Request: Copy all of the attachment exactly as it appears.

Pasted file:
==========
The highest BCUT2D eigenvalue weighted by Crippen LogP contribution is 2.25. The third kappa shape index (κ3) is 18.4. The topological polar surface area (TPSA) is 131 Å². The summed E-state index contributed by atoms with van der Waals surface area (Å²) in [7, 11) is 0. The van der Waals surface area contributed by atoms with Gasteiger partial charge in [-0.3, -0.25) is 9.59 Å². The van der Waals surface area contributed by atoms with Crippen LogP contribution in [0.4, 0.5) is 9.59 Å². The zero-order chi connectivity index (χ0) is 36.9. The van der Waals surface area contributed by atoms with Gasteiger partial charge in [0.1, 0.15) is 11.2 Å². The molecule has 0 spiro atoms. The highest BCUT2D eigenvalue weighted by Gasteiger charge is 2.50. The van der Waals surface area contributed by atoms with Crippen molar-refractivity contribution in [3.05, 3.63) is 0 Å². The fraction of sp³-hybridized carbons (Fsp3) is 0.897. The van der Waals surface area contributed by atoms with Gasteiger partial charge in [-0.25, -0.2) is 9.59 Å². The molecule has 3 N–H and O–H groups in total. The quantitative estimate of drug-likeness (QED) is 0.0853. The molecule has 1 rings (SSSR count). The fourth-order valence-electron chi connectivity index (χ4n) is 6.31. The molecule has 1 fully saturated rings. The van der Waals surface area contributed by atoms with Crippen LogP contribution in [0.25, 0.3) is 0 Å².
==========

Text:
The highest BCUT2D eigenvalue weighted by Crippen LogP contribution is 2.25. The third kappa shape index (κ3) is 18.4. The topological polar surface area (TPSA) is 131 Å². The summed E-state index contributed by atoms with van der Waals surface area (Å²) in [7, 11) is 0. The van der Waals surface area contributed by atoms with Gasteiger partial charge in [-0.3, -0.25) is 9.59 Å². The van der Waals surface area contributed by atoms with Crippen LogP contribution in [0.4, 0.5) is 9.59 Å². The zero-order chi connectivity index (χ0) is 36.9. The van der Waals surface area contributed by atoms with Gasteiger partial charge in [0.1, 0.15) is 11.2 Å². The molecule has 0 spiro atoms. The highest BCUT2D eigenvalue weighted by Gasteiger charge is 2.50. The van der Waals surface area contributed by atoms with Crippen molar-refractivity contribution in [3.05, 3.63) is 0 Å². The fraction of sp³-hybridized carbons (Fsp3) is 0.897. The van der Waals surface area contributed by atoms with Gasteiger partial charge in [-0.25, -0.2) is 9.59 Å². The molecule has 3 N–H and O–H groups in total. The quantitative estimate of drug-likeness (QED) is 0.0853. The molecule has 1 rings (SSSR count). The fourth-order valence-electron chi connectivity index (χ4n) is 6.31. The molecule has 1 fully saturated rings. The van der Waals surface area contributed by atoms with Crippen LogP contribution in [0.25, 0.3) is 0 Å².